Hybridity and Colonial Desire: A Postcolonial Perspective on Translations by Brian Friel (Published)
In the postmodern world there is a need to address how European nations managed to subdue and reign over the cultures, also the consequences of colonialism on cultures and societies. So this paper will analyze Brian Friel’s Translations through a postcolonial outlook. The present study posits postcolonial perspective on Translations through characters and themes. The destructive nature of Western imperialism is highlighted through the characters of Lieutenant Yolland, Maire, Owen and Captain Lancey. The paper will exclusively look on the postcolonial concepts as employed in the play through the key terms of appropriation, hybridity, mimicry, hegemony, and exoticism as put forward by Homi K. Bhabha and Gramsci.
The German Shakespeare (Published)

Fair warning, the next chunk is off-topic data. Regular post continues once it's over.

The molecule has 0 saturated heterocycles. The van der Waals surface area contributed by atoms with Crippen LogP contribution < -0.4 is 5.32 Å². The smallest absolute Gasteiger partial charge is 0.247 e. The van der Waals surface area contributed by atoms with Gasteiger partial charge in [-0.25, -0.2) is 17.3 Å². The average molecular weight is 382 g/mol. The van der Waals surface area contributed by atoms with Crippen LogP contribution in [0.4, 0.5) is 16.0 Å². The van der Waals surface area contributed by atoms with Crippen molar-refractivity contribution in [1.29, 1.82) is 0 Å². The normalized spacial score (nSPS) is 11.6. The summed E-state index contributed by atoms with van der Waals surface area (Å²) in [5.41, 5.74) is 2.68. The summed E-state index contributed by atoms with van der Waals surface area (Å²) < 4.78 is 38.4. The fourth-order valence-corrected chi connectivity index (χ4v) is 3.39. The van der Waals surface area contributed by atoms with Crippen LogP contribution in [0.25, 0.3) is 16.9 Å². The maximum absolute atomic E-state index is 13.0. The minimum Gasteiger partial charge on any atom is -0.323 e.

Over The past four hundred years, Shakespeare has played a significant role within a European framework, particularly, where a series of political events and ideologies were being shaped. The birth of the nation during the late 18th and 19th centuries, the first and second world wars, the process of European unification during the 1990s, are a case in point. This part challenges the idea of an all-encompassing universal Shakespeare by demonstrating that Shakespeare and his plays transmitted across different histories, languages, and traditions meant something significantly different in these geographical contexts. Rejecting the existence of a universally absolute and singular Shakespearean meaning, I attempt to demonstrate that Shakespeare is always what he is imagined to be in a cultural and historical context. The various local and national appropriations and the universality of the cultural icon, “Shakespeare”, clash in the daily practice of interpreting, performing, and teaching his plays. This paper discusses Shakespeare’s appropriation and performance in East Germany. It focuses on the theatrical production and its cultural context in this country.